Based on the LMCL, we develop a sophisticated deep model called CosFace, as shown in figure 1. At training phase, LMCL guides the ConvNet to learn features with large cosine margin. At testing phase, the face features are extracted from ConvNet to perform either face verification or face identification. We summarize the contribution as follows:

(1) We embrace the idea of maximizing inter-class variation and minimizing intra-class variation and propose a novel loss, called LMCL, to learn highly discriminative deep features for face recognition.

(2) We provide a reasonable theoretical analysis based on the hyperspherical feature distribution encouraged by LMCL.

(3) The proposed approach improves the state-of-the-art performance over most of the benchmarks on popular face databases including LFW[15], YTF[16] and Megaface[17, 18].

2 Related Work

Deep Face Recognition. Recently face recognition has achieved significant progress thanks to the great success of deep CNN models [5, 4, 19, 7]. In DeepFace [9] and DeepID [10], face recognition is treated as a multi-class classification problem and deep CNN models are first introduced to learn features on large multi-identities datasets. DeepID2 [20] employs identification signals and verification signals to achieve better feature embedding. Recent works DeepID2+ [21] and DeepID3 [22] further explore the advanced network structures to boost performance. FaceNet [23] uses triplet loss to learn a Euclidean space embedding and a deep CNN is trained on nearly 200 million face images, which leads to the state-of-the-art performance. Other approaches [24, 25] also prove effectiveness of the deep CNN on face recognition.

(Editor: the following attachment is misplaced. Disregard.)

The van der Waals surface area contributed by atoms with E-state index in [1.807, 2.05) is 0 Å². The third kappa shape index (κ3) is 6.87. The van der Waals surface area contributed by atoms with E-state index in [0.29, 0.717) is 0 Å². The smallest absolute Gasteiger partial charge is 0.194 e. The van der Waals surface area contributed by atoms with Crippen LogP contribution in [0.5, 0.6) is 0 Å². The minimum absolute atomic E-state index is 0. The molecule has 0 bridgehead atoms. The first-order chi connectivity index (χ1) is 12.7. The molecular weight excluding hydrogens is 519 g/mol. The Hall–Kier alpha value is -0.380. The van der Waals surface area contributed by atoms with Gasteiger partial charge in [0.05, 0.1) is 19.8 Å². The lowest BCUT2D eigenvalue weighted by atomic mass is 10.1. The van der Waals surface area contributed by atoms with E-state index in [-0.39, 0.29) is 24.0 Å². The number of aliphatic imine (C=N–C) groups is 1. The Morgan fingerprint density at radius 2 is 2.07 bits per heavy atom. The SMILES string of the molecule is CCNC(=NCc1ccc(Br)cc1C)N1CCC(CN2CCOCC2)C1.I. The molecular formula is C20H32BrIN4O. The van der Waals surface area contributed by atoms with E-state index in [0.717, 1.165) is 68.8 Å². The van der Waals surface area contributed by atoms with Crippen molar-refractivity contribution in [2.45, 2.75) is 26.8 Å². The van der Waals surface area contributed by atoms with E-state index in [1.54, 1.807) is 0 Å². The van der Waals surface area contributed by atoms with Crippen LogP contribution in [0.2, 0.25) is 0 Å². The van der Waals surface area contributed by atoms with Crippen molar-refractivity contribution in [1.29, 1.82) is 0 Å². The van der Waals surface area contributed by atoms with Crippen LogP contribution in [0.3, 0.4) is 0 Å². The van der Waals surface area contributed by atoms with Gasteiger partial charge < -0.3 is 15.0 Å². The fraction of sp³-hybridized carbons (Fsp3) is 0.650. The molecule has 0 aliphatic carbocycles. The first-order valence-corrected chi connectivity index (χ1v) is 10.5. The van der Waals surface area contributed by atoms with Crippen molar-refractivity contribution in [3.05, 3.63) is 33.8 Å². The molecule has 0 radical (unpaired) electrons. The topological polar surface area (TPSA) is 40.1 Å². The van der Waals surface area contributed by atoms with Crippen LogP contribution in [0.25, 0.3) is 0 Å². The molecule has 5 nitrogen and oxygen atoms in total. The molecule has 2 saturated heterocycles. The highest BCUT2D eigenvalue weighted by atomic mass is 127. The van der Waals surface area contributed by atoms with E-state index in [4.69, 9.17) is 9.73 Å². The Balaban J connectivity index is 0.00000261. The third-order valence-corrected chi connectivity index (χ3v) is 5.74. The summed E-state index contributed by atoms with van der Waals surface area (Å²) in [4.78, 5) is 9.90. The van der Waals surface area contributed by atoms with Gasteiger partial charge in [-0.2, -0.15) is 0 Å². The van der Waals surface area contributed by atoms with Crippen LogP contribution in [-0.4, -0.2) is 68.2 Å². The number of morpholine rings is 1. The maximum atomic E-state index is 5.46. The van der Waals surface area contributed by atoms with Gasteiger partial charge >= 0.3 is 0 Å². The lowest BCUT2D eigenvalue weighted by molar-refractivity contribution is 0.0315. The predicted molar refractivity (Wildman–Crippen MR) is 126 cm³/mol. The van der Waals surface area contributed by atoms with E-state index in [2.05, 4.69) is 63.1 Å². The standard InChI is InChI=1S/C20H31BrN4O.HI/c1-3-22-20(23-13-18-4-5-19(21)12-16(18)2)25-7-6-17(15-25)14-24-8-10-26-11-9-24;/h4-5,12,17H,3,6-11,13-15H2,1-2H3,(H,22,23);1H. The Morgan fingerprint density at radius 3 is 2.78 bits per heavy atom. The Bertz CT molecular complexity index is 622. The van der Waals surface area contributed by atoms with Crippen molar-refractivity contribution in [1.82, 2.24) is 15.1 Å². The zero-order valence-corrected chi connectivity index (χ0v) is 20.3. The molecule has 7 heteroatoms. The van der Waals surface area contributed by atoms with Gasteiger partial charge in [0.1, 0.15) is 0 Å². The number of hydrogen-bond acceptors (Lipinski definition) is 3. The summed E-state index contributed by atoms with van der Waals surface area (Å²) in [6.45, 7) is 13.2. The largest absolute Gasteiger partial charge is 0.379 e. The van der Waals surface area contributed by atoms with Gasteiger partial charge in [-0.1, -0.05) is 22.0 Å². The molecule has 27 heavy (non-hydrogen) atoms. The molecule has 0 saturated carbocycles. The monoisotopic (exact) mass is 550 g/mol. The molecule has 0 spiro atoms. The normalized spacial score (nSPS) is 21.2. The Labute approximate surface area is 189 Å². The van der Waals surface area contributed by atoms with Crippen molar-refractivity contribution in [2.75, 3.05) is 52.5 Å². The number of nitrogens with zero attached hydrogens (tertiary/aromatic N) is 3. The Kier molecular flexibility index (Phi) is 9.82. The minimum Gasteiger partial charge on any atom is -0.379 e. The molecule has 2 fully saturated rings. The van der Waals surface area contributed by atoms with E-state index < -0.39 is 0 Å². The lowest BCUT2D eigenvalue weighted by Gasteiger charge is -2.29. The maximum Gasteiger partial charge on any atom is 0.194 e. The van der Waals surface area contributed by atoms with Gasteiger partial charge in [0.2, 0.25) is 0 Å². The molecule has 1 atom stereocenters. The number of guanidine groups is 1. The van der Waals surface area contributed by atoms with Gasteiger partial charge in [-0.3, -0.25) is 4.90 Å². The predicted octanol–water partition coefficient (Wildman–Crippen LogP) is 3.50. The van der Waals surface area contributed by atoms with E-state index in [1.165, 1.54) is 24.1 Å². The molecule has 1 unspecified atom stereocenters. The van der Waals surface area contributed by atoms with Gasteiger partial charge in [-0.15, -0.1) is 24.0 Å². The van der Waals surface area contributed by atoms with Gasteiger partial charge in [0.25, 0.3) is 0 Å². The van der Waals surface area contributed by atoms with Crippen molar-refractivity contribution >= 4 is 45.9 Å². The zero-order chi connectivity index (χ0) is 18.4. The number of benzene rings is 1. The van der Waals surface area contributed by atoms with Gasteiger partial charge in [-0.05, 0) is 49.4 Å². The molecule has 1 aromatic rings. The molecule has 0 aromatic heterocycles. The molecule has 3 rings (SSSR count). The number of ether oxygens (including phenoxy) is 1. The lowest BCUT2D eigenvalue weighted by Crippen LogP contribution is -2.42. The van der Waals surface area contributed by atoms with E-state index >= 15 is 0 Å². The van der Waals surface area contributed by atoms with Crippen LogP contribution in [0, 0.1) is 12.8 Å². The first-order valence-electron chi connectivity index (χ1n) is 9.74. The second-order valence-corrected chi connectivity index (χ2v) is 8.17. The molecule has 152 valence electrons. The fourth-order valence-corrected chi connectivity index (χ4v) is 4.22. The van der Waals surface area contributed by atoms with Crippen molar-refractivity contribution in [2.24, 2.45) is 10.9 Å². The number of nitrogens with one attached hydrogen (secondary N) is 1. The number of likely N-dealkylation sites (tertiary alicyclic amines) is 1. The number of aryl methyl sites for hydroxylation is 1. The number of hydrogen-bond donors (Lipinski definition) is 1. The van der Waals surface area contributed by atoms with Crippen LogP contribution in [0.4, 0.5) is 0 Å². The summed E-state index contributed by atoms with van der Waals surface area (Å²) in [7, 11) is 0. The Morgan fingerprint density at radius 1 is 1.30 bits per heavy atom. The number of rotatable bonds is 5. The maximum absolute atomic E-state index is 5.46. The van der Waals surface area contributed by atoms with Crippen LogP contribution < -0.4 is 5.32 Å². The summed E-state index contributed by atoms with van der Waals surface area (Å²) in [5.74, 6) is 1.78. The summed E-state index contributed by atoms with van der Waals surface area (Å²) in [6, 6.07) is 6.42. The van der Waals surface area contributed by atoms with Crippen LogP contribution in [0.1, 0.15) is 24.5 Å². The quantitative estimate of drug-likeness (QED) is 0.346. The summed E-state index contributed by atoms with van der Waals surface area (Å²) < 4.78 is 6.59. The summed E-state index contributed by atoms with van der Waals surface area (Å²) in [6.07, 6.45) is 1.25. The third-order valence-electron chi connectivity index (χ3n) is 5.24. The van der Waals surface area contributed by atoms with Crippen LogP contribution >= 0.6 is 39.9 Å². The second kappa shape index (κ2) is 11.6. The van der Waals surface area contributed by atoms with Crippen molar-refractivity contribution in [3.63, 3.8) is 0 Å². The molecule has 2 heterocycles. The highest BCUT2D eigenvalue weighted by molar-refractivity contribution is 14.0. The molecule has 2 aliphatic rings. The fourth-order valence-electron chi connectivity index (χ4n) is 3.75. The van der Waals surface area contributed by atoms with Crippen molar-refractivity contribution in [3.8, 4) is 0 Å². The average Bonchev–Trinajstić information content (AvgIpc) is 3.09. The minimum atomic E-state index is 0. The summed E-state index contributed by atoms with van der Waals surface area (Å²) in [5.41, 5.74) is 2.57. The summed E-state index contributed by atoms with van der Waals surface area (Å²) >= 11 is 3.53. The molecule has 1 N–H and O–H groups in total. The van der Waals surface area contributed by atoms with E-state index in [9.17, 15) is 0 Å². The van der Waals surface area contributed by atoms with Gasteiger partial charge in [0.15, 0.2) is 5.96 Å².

Loss Functions. Loss function plays an important role on deep feature learning. Contrastive loss [11, 12] and triplet loss [13, 14] are usually used to increase Euclidean margin for better feature embedding. Wen et al. [1] propose center loss to learn centers for deep features of each identity and use the centers to reduce intra-class variance. Liu et al. [2] propose large margin softmax (L-Softmax) by adding angular constraints to each identity to improve feature discrimination. Angular softmax (A-Softmax) [3] improves L-Softmax by normalizing the weights, which achieves better performance on a series of open-set face recognition benchmarks [15, 16, 17]. Other loss functions [26, 27, 28, 29] based on contrastive loss or center loss also demonstrate effective performance on enhancing discrimination.

Normalization Approaches. Normalization has been studied in recent deep face recognition studies. [30] normalizes the weights which replace the inner product with cosine similarity within softmax loss. [31] applies the L2 constraint on features to embed faces in normalized space. Note that normalization on feature vectors or weight vectors achieves much lower intra-class angular variability by concentrating more on the angle during training. Hence the angles between identities can be well optimized. The aforementioned A-Softmax [3] also adopts normalization approaches in feature learning.

3 The Proposed Approach